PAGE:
public Product GetProductById(int productId)
        {
            return productRepository.GetProductById(productId);
        }
    }
}

Note that there is no paramaterless constructor, so this service can no longer be resolved via the standard WCF ServiceHost. I have kept the service implementation simple and just moved the logic that was there to the new repository.

using WcfServiceApplication.Domain;
using WcfServiceApplication.Repository.Interface;

namespace WcfServiceApplication.Repository
{
    public class ProductRepository : IProductRepository
    {
        public Product GetProductById(int productId)
        {
            return new Product
            {
                Id = productId,
                Name = "Product " + productId,
                Description = "A nice product"
            };
        }
    }
}

Configure Unity in Global.asax

Finally we need to configure Unity in the Global.asax of the ServiceHost. We are going to tell Unity to give us back a ProductRepository instance whenever a constructor is expecting an IProductRepository.

using System;
using Microsoft.Practices.ServiceLocation;
using Microsoft.Practices.Unity;
using WcfServiceApplication.DependencyInjection;
using WcfServiceApplication.Repository;
using WcfServiceApplication.Repository.Interface;

namespace WcfServiceApplication
{
    public class Global : System.Web.HttpApplication
    {
        protected void Application_Start(object sender, EventArgs e)
        {
            ConfigureUnity();
        }

        protected void Session_Start(object sender, EventArgs e){}

        protected void Application_BeginRequest(object sender, EventArgs e){}     

        protected void Application_AuthenticateRequest(object sender, EventArgs e){}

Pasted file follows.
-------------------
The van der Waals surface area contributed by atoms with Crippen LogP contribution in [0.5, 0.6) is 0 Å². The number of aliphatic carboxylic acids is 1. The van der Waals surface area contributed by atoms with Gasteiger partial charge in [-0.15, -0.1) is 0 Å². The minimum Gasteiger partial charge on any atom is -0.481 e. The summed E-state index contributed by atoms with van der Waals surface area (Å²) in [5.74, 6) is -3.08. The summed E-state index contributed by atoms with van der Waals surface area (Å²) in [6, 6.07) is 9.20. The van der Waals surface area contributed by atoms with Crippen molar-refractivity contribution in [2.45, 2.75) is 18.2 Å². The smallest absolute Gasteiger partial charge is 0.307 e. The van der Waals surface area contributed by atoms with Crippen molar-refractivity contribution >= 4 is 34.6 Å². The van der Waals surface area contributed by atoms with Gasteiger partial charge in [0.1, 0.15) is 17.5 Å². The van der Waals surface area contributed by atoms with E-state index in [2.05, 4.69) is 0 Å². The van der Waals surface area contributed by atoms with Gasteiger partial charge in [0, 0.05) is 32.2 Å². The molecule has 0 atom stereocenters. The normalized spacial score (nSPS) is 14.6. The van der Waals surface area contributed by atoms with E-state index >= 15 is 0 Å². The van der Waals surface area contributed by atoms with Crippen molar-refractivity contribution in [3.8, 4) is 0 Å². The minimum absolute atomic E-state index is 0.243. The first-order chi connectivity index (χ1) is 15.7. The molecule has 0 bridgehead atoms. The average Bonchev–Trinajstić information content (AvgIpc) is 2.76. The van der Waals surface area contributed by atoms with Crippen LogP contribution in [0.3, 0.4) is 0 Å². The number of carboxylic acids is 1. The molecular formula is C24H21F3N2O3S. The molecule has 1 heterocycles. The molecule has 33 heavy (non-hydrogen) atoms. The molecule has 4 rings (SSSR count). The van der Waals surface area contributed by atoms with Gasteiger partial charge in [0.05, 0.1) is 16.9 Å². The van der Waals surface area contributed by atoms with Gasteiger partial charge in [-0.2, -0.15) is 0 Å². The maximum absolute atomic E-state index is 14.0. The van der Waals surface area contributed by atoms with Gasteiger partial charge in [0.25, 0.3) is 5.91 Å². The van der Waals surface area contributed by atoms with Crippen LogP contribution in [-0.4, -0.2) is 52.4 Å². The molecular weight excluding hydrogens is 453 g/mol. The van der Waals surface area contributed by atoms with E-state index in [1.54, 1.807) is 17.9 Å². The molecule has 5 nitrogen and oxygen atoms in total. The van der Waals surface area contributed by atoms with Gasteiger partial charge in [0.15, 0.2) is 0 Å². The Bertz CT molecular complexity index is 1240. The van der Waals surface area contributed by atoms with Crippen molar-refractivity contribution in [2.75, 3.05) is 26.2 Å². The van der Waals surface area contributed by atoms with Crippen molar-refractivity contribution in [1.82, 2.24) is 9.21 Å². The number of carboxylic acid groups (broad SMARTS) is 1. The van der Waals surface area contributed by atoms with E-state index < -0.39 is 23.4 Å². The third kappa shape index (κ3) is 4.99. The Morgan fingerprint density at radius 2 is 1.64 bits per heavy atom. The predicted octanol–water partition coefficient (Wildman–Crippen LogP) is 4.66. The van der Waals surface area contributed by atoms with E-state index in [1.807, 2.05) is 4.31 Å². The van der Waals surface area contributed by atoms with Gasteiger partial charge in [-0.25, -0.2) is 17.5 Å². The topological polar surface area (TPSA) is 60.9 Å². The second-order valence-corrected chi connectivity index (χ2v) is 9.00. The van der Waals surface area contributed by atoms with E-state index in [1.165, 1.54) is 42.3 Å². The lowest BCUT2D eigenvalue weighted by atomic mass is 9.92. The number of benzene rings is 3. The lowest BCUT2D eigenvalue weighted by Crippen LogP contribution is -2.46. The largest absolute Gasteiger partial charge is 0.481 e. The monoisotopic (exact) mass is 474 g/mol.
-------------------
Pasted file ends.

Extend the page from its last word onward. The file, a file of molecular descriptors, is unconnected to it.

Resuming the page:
protected void Application_Error(object sender, EventArgs e){}

        protected void Session_End(object sender, EventArgs e){}

        protected void Application_End(object sender, EventArgs e){}

        private void ConfigureUnity()
        {
            // Configure common service locator to use Unity
            ServiceLocator.SetLocatorProvider(() => new UnityServiceLocator(DIWrapper.Container));

            // Register the repository
            DIWrapper.Container.RegisterType<IProductRepositoryProductRepository>();           
        }
    }
}

Now we are all ready to run the service. In the next post I will look at using Unity to resolve Channels for the MVC client so we can just inject the service interfaces into the MVC controller, removing the need to call the Channel factory code from the previous post each time we want a new Channel to consume a service.

Posts in this series:

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5 Responses to Windows Communication Foundation – Resolving WCF service dependencies with Unity

  1. Pingback: An Introduction to Windows Communication Foundation – Creating a basic service « James Heppinstall: On Development

  2. Pingback: Windows Communication Foundation – Consuming a WCF service with ChannelFactory « James Heppinstall: On Development

  3. Pingback: Windows Communication Foundation – Resolving MVC client WCF ChannelFactory dependencies with Unity « James Heppinstall: On Development

  4. Looks nice, but what if i dont have Global.asax since im using a WCF Service Library ?

    Where should i ConfigureUnity() ?